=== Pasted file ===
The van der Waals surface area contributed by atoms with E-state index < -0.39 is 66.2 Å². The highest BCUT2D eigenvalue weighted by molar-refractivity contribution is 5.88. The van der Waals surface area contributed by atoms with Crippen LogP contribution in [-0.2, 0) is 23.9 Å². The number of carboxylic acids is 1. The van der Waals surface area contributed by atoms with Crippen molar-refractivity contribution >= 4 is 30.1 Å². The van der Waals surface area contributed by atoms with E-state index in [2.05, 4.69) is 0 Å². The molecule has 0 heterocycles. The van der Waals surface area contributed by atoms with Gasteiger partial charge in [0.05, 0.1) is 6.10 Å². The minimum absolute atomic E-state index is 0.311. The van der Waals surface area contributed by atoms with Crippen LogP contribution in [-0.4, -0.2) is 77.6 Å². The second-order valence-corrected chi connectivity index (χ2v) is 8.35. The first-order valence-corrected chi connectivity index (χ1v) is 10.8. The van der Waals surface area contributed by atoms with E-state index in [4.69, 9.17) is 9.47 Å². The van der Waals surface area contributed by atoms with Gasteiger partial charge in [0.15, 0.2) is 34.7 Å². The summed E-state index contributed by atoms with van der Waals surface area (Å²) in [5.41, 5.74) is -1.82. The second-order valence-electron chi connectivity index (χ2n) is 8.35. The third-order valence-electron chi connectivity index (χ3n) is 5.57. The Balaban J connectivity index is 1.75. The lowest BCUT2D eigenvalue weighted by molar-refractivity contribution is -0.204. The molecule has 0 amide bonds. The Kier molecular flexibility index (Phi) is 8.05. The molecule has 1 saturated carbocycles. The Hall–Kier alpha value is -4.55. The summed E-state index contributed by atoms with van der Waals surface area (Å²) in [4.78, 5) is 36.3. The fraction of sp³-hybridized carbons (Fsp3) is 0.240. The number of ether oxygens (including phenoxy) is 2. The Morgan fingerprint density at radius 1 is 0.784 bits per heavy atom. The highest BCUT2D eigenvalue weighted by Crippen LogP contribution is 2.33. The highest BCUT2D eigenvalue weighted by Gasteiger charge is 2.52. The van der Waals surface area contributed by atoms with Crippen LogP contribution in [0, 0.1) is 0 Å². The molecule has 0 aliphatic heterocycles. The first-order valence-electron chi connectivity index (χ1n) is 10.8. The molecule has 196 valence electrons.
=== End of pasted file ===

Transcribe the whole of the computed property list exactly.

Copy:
The van der Waals surface area contributed by atoms with E-state index < -0.39 is 66.2 Å². The highest BCUT2D eigenvalue weighted by molar-refractivity contribution is 5.88. The van der Waals surface area contributed by atoms with Crippen LogP contribution in [-0.2, 0) is 23.9 Å². The number of carboxylic acids is 1. The van der Waals surface area contributed by atoms with Crippen molar-refractivity contribution >= 4 is 30.1 Å². The van der Waals surface area contributed by atoms with E-state index in [2.05, 4.69) is 0 Å². The molecule has 0 heterocycles. The van der Waals surface area contributed by atoms with Gasteiger partial charge in [0.05, 0.1) is 6.10 Å². The minimum absolute atomic E-state index is 0.311. The van der Waals surface area contributed by atoms with Crippen LogP contribution in [-0.4, -0.2) is 77.6 Å². The second-order valence-corrected chi connectivity index (χ2v) is 8.35. The first-order valence-corrected chi connectivity index (χ1v) is 10.8. The van der Waals surface area contributed by atoms with E-state index in [4.69, 9.17) is 9.47 Å². The van der Waals surface area contributed by atoms with Gasteiger partial charge in [0.15, 0.2) is 34.7 Å². The summed E-state index contributed by atoms with van der Waals surface area (Å²) in [5.41, 5.74) is -1.82. The second-order valence-electron chi connectivity index (χ2n) is 8.35. The third-order valence-electron chi connectivity index (χ3n) is 5.57. The Balaban J connectivity index is 1.75. The lowest BCUT2D eigenvalue weighted by molar-refractivity contribution is -0.204. The molecule has 0 amide bonds. The Kier molecular flexibility index (Phi) is 8.05. The molecule has 1 saturated carbocycles. The Hall–Kier alpha value is -4.55. The summed E-state index contributed by atoms with van der Waals surface area (Å²) in [4.78, 5) is 36.3. The fraction of sp³-hybridized carbons (Fsp3) is 0.240. The number of ether oxygens (including phenoxy) is 2. The Morgan fingerprint density at radius 1 is 0.784 bits per heavy atom. The highest BCUT2D eigenvalue weighted by Crippen LogP contribution is 2.33. The highest BCUT2D eigenvalue weighted by Gasteiger charge is 2.52. The van der Waals surface area contributed by atoms with Crippen LogP contribution in [0, 0.1) is 0 Å². The molecule has 0 aliphatic heterocycles. The first-order valence-electron chi connectivity index (χ1n) is 10.8. The molecule has 196 valence electrons.